Huawei P8: Paint the Town Light
When a multi billion dollar Chinese phone company assembles the press of the entire Southeast Asian region in Singapore to celebrate the launch of their new phone; you know it’s really good.
Good thing for Huawei, ‘really good’ in an understatement as I learnt and experienced during a three day stint in Singapore where the new Huawei P8 mobile was given the opportunity to be put through its more-than-capable paces.
Huawei is as hard a phone to find in Australia as the name is to pronounce, but all that is about to change this year with the further introduction of the phone to the Australian market.
The Chinese phone company is a young brand on the rise and means serious business. Recently, it was welcomed into Interbrand’s list of top 100 companies around the world; admittedly at number 94, but for a company whose consumer-focused element of the business has only been around for the past decade, that’s an incredible effort.
Their sales last year topped 75 million units, which accounts for 10% of the region’s market share – scary big numbers – and they have pioneered several new elements of technologies, such as a 13 megabyte camera, four colour RGBW (red, green, blue, white) imaging and battery life.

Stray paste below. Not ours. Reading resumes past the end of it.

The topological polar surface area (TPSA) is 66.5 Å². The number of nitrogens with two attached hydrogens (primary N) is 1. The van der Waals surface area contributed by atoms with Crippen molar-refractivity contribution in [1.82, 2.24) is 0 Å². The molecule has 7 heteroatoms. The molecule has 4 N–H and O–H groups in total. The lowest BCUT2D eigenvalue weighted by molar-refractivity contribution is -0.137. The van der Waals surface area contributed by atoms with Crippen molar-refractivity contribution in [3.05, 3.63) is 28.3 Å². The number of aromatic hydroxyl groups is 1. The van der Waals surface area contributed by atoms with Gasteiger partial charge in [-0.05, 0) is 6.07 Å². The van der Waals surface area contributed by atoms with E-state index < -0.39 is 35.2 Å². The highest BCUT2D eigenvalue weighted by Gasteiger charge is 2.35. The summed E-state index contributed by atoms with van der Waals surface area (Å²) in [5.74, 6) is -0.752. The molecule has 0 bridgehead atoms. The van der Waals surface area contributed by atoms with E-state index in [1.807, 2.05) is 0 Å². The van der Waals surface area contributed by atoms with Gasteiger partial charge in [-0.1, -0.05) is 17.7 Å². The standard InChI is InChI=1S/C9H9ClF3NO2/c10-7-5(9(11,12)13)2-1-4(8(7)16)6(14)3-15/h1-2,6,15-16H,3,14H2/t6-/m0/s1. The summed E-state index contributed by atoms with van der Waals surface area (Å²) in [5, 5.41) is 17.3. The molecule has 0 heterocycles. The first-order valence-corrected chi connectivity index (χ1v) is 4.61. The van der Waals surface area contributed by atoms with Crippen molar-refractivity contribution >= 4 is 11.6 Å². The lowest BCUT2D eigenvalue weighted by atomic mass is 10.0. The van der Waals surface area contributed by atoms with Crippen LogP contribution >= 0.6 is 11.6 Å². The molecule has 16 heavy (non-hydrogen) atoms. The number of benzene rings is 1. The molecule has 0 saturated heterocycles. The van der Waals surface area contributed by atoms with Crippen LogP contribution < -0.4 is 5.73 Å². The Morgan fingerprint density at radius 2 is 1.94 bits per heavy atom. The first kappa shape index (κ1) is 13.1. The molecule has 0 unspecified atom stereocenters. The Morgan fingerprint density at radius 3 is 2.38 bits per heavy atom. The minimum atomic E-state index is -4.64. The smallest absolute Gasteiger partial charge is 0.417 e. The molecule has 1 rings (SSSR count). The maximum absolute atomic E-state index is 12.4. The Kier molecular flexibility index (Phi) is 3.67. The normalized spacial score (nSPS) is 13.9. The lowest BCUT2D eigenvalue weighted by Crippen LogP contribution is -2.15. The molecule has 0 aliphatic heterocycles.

Scratch the surface of Huawei and it’s easy to see why their success is so noteworthy. Comprised of personable people the region-over – they’re based in Shenzhen, China – directed by a CEO who’s as hand-on as he is authoritative and with a swag of quite honestly brilliant products for the market, it’s no wonder it’s one of the biggest telephony suppliers across Asia.
The Huawei P8 is the company’s latest and greatest instalment thus far and for all intents and purposes, completely blows the likes of the Apple iPhone, Samsung Galaxy and HTC market out of the water.
It supercedes its previous models of the P1 in 2012, P6 in 2013 and P7 in 2014 by way of their dedication to their cause: igniting infinite creativity and making it possible.
Everything the Huawei P8 offers is, though on the Android system than iOS, better.
Better quality, better finishes, better resolutions, better functionality, better practicality and better ergonomics all in an effort, as they say, to give us a better quality of life and living than we’ve had before. It takes some getting used to if, like some, your knowledge of mobile interfaces extends insofar as Apple’s iOS iPhone. Prepare for lots of wrong clicks and button selections as you bumble about.
Likely one of the greatest features of the Huawei P8 is its formidable camera. Coming in at 13MB on the rear camera and 8MB on the front, it takes an astoundingly great photo from both sides.
Huawei, in speaking to the demands of the masses of photo-taking hoards that make-up its customer base, has decided to take its photographic offering to the next level. By adding features with a slow aperture option to its rear camera, they’ve so aptly dubbed ‘light painting’ some truly great light painted photos can be captured.